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Lockheed Marks 100th Production F-35

Dec. 16, 2013 - 03:45AM   |  
By NIGEL PITTAWAY   |   Comments
Lockheed Martin celebrated Dec. 16 the 100th F-35 Lightning II Strike Fighter rolling off its production line.
Lockheed Martin celebrated Dec. 16 the 100th F-35 Lightning II Strike Fighter rolling off its production line. (Nigel Pittaway / Staff)
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FORT WORTH, TEXAS — The one hundredth production F-35 Lightning II Strike Fighter was unveiled to more than 2,000 employees and invited guests during a ceremony at Air Force Plant No.4 here today.

The aircraft, AF-41, is the 41st F-35A Conventional Take Off & Landing variant for the US Air Force and will be the first to be delivered to the 56th Fighter Wing at Luke Air Force Base, Ariz., early in 2015. It will be used to train pilots from the United States and international partner nations.

Luke is set to become the largest F-35 base in the United States and contributes an estimated $2 billion to the local economy.

“The inauguration of this 100th aircraft is an important occasion here today for many reasons, as we continue to deliver aircraft to our international partners,” said Orlando Carvalho, Lockheed Martin Aeronautics EVP.

“It demonstrates maturity, progress and commitment to the program, with one hundred jets coming off the production line and another 90 aircraft in various stages of production, the F-35 program is quickly approaching the threshold of significant growth. Make no mistake, the F-35 is real; it is here; it is flying and every day it has demonstrated its unmatched agility, its versatility, its interoperability and its unprecedented situational awareness.”

AF-41 is the first of 144 F-35s scheduled for delivery to Luke under an Air Force plan announced last June to increase the number of based squadrons to six, with training to begin in 2015. The number will include aircraft from international partners such as Australia, who will place two aircraft under the command of the 56th Fighter Wing in January 2015.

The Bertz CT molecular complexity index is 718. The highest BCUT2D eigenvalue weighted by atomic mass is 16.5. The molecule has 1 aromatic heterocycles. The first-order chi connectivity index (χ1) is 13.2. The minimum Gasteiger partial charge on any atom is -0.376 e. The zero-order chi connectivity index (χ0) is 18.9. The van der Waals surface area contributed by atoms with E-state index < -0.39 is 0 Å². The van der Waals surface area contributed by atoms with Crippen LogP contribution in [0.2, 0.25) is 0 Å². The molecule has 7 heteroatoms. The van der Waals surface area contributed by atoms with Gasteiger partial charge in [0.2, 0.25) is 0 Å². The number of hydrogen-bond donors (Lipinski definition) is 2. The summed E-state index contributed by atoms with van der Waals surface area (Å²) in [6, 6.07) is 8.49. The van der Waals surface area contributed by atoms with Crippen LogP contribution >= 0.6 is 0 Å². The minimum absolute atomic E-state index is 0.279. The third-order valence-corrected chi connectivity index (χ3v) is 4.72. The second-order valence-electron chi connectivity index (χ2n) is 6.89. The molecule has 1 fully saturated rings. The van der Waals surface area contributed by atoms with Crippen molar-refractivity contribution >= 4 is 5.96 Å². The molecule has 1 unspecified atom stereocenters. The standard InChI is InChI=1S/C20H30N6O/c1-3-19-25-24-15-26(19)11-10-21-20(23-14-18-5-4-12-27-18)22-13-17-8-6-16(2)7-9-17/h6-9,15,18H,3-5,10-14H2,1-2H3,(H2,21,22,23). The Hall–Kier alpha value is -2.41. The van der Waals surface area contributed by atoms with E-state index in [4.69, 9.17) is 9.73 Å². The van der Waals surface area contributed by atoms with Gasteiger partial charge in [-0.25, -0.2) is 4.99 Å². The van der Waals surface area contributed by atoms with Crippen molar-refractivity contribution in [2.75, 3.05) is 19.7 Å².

The 56th Fighter Wing will report to Air Education and Training Command, which also oversees F-35 training at the 33rd Fighter Wing at Eglin Air Force Base, Fla. Since the first F-35 was delivered to Eglin in March 2012, 43 US pilots have been trained and there are 17 aircraft on line, including two Dutch F-35As.

“There is nothing average about this aircraft. The F-35 Lightning II will deliver warfighting capabilities essential to the security of our nation and it will maintain our Air Force’s ability to employ lethal force against an array of robust 21st Century threats,” said Commander AE&TC Gen. Robin Rand.

“The completion of AF-41 represents a new chapter in the cooperative relationship between Lockheed Martin and the United States Air Force. Luke is the perfect place to train US and partner nations’ air force pilots, but make no mistake, this will not be an easy task: there is much work to be done and challenges are looming just around the corner.”

Speaking with reporters shortly after the ceremony, Steve O’Bryan, vice president of F-35 program integration and business development, said he saw three opportunities for firm commitments in the next year, as Turkey, Canada and South Korea move closer to their decisions on new fighters.

Additionally Singaporean defense officials have visited Luke recently as they consider an F-5 replacement.

“Turkey will vote in early January to buy their first jets in LRIP 9, their program of record is for 100 jets to replace their F-4s. Singapore Ministry of Defense personnel were recently at Luke and we’re supporting them through their evaluation and we look forward to their decision,” O’Bryan said

“What’s next? Belgium is now talking about an F-16 replacement and we look forward to supporting that desire and provide those options to them, with the US Government.”

In addition, O’Bryan said further near-term opportunities exist in Denmark and Israel, with the former due to issue an RFP to industry for an F-16 replacement next year. A decision is due to be made in 2015 for deliveries beginning in 2020. Israel is reported to be evaluating the purchase of a second squadron of aircraft in addition to the nineteen under contract in LRIP 8, 9 & 10 and has previously indicated a requirement for 75 aircraft.

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